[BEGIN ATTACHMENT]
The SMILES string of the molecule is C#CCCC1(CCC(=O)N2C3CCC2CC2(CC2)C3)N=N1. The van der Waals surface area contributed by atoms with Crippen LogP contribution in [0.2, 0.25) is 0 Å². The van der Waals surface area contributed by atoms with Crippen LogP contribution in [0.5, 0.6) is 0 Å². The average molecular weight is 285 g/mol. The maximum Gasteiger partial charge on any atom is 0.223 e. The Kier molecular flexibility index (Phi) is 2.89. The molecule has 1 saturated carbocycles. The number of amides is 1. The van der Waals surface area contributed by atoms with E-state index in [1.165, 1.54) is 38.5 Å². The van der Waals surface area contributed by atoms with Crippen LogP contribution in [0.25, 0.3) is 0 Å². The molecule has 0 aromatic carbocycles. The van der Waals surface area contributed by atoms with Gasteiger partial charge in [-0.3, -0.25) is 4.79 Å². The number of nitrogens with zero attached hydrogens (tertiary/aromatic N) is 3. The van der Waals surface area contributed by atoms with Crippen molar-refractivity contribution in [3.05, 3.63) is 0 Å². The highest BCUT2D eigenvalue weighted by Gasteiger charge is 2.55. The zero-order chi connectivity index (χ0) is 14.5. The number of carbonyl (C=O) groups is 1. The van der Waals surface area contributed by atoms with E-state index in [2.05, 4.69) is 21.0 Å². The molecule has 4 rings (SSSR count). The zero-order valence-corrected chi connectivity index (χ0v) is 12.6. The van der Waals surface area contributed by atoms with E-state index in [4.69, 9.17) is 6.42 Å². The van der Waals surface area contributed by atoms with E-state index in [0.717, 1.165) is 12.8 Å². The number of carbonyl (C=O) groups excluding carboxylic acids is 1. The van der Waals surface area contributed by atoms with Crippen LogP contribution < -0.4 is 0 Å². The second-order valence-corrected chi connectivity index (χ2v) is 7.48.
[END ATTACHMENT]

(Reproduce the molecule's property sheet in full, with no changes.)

The SMILES string of the molecule is C#CCCC1(CCC(=O)N2C3CCC2CC2(CC2)C3)N=N1. The van der Waals surface area contributed by atoms with Crippen LogP contribution in [0.2, 0.25) is 0 Å². The van der Waals surface area contributed by atoms with Crippen LogP contribution in [0.5, 0.6) is 0 Å². The average molecular weight is 285 g/mol. The maximum Gasteiger partial charge on any atom is 0.223 e. The Kier molecular flexibility index (Phi) is 2.89. The molecule has 1 saturated carbocycles. The number of amides is 1. The van der Waals surface area contributed by atoms with E-state index in [1.165, 1.54) is 38.5 Å². The van der Waals surface area contributed by atoms with Crippen LogP contribution in [0.25, 0.3) is 0 Å². The molecule has 0 aromatic carbocycles. The van der Waals surface area contributed by atoms with Gasteiger partial charge in [-0.3, -0.25) is 4.79 Å². The number of nitrogens with zero attached hydrogens (tertiary/aromatic N) is 3. The van der Waals surface area contributed by atoms with Crippen molar-refractivity contribution in [3.05, 3.63) is 0 Å². The highest BCUT2D eigenvalue weighted by Gasteiger charge is 2.55. The zero-order chi connectivity index (χ0) is 14.5. The number of carbonyl (C=O) groups is 1. The van der Waals surface area contributed by atoms with E-state index in [2.05, 4.69) is 21.0 Å². The molecule has 4 rings (SSSR count). The zero-order valence-corrected chi connectivity index (χ0v) is 12.6. The van der Waals surface area contributed by atoms with E-state index in [4.69, 9.17) is 6.42 Å². The van der Waals surface area contributed by atoms with E-state index in [0.717, 1.165) is 12.8 Å². The number of carbonyl (C=O) groups excluding carboxylic acids is 1. The van der Waals surface area contributed by atoms with Crippen LogP contribution < -0.4 is 0 Å². The second-order valence-corrected chi connectivity index (χ2v) is 7.48.